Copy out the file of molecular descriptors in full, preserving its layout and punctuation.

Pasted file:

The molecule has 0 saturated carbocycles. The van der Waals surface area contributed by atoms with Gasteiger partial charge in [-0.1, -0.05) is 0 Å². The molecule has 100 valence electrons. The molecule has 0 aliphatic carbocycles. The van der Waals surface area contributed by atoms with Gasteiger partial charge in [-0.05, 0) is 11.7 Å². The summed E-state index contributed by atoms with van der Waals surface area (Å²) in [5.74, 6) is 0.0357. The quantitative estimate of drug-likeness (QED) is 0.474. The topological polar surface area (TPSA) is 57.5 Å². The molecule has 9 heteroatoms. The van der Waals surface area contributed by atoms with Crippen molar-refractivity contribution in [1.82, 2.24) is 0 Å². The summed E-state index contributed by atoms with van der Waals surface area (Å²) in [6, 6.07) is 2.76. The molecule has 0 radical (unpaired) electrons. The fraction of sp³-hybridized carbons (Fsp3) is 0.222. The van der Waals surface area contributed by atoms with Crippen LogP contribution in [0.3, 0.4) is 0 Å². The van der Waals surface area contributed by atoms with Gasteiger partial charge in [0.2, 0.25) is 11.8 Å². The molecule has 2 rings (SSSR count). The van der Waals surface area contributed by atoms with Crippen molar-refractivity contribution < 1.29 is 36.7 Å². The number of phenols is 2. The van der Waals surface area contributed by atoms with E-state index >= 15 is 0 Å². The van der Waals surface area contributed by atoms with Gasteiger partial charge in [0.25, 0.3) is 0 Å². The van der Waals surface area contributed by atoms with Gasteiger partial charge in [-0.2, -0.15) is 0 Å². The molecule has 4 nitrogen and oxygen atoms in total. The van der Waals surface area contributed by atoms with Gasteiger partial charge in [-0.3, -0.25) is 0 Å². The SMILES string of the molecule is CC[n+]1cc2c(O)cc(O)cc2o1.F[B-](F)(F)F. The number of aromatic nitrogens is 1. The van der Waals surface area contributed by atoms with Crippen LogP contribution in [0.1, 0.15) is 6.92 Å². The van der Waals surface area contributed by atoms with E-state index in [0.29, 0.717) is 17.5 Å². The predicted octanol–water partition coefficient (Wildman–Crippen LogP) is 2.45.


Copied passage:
The molecule has 0 saturated carbocycles. The van der Waals surface area contributed by atoms with Gasteiger partial charge in [-0.1, -0.05) is 0 Å². The molecule has 100 valence electrons. The molecule has 0 aliphatic carbocycles. The van der Waals surface area contributed by atoms with Gasteiger partial charge in [-0.05, 0) is 11.7 Å². The summed E-state index contributed by atoms with van der Waals surface area (Å²) in [5.74, 6) is 0.0357. The quantitative estimate of drug-likeness (QED) is 0.474. The topological polar surface area (TPSA) is 57.5 Å². The molecule has 9 heteroatoms. The van der Waals surface area contributed by atoms with Crippen molar-refractivity contribution in [1.82, 2.24) is 0 Å². The summed E-state index contributed by atoms with van der Waals surface area (Å²) in [6, 6.07) is 2.76. The molecule has 0 radical (unpaired) electrons. The fraction of sp³-hybridized carbons (Fsp3) is 0.222. The van der Waals surface area contributed by atoms with Crippen LogP contribution in [0.3, 0.4) is 0 Å². The van der Waals surface area contributed by atoms with Gasteiger partial charge in [0.2, 0.25) is 11.8 Å². The molecule has 2 rings (SSSR count). The van der Waals surface area contributed by atoms with Crippen molar-refractivity contribution < 1.29 is 36.7 Å². The number of phenols is 2. The van der Waals surface area contributed by atoms with E-state index >= 15 is 0 Å². The van der Waals surface area contributed by atoms with Gasteiger partial charge in [0.25, 0.3) is 0 Å². The van der Waals surface area contributed by atoms with Gasteiger partial charge in [-0.2, -0.15) is 0 Å². The molecule has 4 nitrogen and oxygen atoms in total. The van der Waals surface area contributed by atoms with Gasteiger partial charge in [-0.3, -0.25) is 0 Å². The SMILES string of the molecule is CC[n+]1cc2c(O)cc(O)cc2o1.F[B-](F)(F)F. The number of aromatic nitrogens is 1. The van der Waals surface area contributed by atoms with Crippen LogP contribution in [0.1, 0.15) is 6.92 Å². The van der Waals surface area contributed by atoms with E-state index in [0.29, 0.717) is 17.5 Å². The predicted octanol–water partition coefficient (Wildman–Crippen LogP) is 2.45.